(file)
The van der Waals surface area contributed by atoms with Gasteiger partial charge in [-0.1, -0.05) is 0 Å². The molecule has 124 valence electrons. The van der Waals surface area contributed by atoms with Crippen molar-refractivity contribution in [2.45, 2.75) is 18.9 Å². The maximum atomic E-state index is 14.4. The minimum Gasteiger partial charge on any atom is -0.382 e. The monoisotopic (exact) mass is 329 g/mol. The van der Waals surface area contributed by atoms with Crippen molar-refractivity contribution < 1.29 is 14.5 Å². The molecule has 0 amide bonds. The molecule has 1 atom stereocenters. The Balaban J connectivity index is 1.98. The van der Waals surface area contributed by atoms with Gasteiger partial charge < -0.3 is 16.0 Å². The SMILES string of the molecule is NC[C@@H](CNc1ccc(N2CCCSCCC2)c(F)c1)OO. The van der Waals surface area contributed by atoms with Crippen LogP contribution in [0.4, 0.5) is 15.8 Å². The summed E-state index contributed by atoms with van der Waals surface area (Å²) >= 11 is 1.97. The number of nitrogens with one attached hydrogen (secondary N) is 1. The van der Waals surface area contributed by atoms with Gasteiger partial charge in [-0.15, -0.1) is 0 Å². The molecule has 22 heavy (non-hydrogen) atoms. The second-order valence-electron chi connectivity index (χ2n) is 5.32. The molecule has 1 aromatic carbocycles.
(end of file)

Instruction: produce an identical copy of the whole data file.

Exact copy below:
The van der Waals surface area contributed by atoms with Gasteiger partial charge in [-0.1, -0.05) is 0 Å². The molecule has 124 valence electrons. The van der Waals surface area contributed by atoms with Crippen molar-refractivity contribution in [2.45, 2.75) is 18.9 Å². The maximum atomic E-state index is 14.4. The minimum Gasteiger partial charge on any atom is -0.382 e. The monoisotopic (exact) mass is 329 g/mol. The van der Waals surface area contributed by atoms with Crippen molar-refractivity contribution < 1.29 is 14.5 Å². The molecule has 0 amide bonds. The molecule has 1 atom stereocenters. The Balaban J connectivity index is 1.98. The van der Waals surface area contributed by atoms with Gasteiger partial charge < -0.3 is 16.0 Å². The SMILES string of the molecule is NC[C@@H](CNc1ccc(N2CCCSCCC2)c(F)c1)OO. The van der Waals surface area contributed by atoms with Crippen LogP contribution in [0.4, 0.5) is 15.8 Å². The summed E-state index contributed by atoms with van der Waals surface area (Å²) >= 11 is 1.97. The number of nitrogens with one attached hydrogen (secondary N) is 1. The van der Waals surface area contributed by atoms with Gasteiger partial charge in [-0.15, -0.1) is 0 Å². The molecule has 22 heavy (non-hydrogen) atoms. The second-order valence-electron chi connectivity index (χ2n) is 5.32. The molecule has 1 aromatic carbocycles.